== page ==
New laws have been adopted to criminalize religious and political dissent. Ordinance 44 on “administrative detention” empowers Police to detain government critics under house arrest without trial or intern them in psychiatric hospitals. It has vastly expanded the prison system. 650 new pre-trial detention centres have been built – one new centre per district in addition to the existing centres in each province and town. Worst of all is the practice of house arrest without trial and permanent Police surveillance. UBCV leader Thich Quang Do, is under house arrest at the Thanh Minh Zen Monastery in Saigon. He has spent 27 years in detention simply for his peaceful religious beliefs.

This is the crux of the conflict between the Vietnamese government and the UBCV. UBCV Buddhists practice “engaged Buddhism”, bringing Buddhist ideals of compassion and tolerance into everyday life by engaging in the fight against poverty, discrimination, injustice – and, in today’s context, for fundamental human rights. It is the voice of civil society in a country where the individual has no voice. Thich Quang Do has spoken openly on environmental issues such as the plan to mine Bauxite in the Central Highlands, against Chinese encroachment on the Spratly and Paracel islands and Vietnam’s territorial lands and waters, on the rights of farmers whose lands have been seized by the State, or against the death penalty. These are issues that must be addressed, and Vietnam cannot ignore them by shooting at the messengers and silencing the UBCV.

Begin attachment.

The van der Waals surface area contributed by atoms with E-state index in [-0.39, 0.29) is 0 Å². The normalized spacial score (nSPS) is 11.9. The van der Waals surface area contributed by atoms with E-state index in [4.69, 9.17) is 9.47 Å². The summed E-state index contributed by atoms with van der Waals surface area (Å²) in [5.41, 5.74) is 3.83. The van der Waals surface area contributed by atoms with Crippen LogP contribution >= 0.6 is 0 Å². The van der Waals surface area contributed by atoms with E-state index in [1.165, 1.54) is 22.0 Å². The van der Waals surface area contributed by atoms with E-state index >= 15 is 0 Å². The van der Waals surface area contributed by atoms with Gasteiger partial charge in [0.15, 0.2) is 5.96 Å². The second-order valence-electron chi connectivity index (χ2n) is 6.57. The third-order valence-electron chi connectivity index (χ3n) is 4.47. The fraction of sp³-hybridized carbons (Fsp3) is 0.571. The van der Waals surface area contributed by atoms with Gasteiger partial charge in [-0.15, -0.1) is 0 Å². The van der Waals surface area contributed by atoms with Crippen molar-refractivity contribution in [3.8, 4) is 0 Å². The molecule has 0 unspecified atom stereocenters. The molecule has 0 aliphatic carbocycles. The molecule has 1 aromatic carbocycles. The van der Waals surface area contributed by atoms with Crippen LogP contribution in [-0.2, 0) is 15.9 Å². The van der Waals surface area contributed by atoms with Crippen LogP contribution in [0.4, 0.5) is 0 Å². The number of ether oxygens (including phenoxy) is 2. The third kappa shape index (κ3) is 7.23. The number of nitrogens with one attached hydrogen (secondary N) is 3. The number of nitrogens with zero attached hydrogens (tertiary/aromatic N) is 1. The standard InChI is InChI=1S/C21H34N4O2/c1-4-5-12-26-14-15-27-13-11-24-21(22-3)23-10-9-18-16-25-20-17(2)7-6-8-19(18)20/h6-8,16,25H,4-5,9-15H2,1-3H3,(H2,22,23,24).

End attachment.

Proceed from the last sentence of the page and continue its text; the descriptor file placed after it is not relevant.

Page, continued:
Vietnam is a member of the UN Security Council, and assumes presidency of ASEAN and its new Intergovernmental Human Rights Commission next year. It must set an example by improving its human rights practices. This is why we appreciate this briefing today, for without international pressure, we fear Vietnam will not take the road to reform. In September, at its Universal Periodic Review at the United Nations Human Rights Council, Vietnam rejected over 40 recommendations by Australia and other member states to advance human rights. Economic progress is vital, but it is not sustainable without freedom, human rights and the rule of law. International pressure is fundamental most important to We hope that Australia will take a leading role in helping Vietnam to take the path to reform.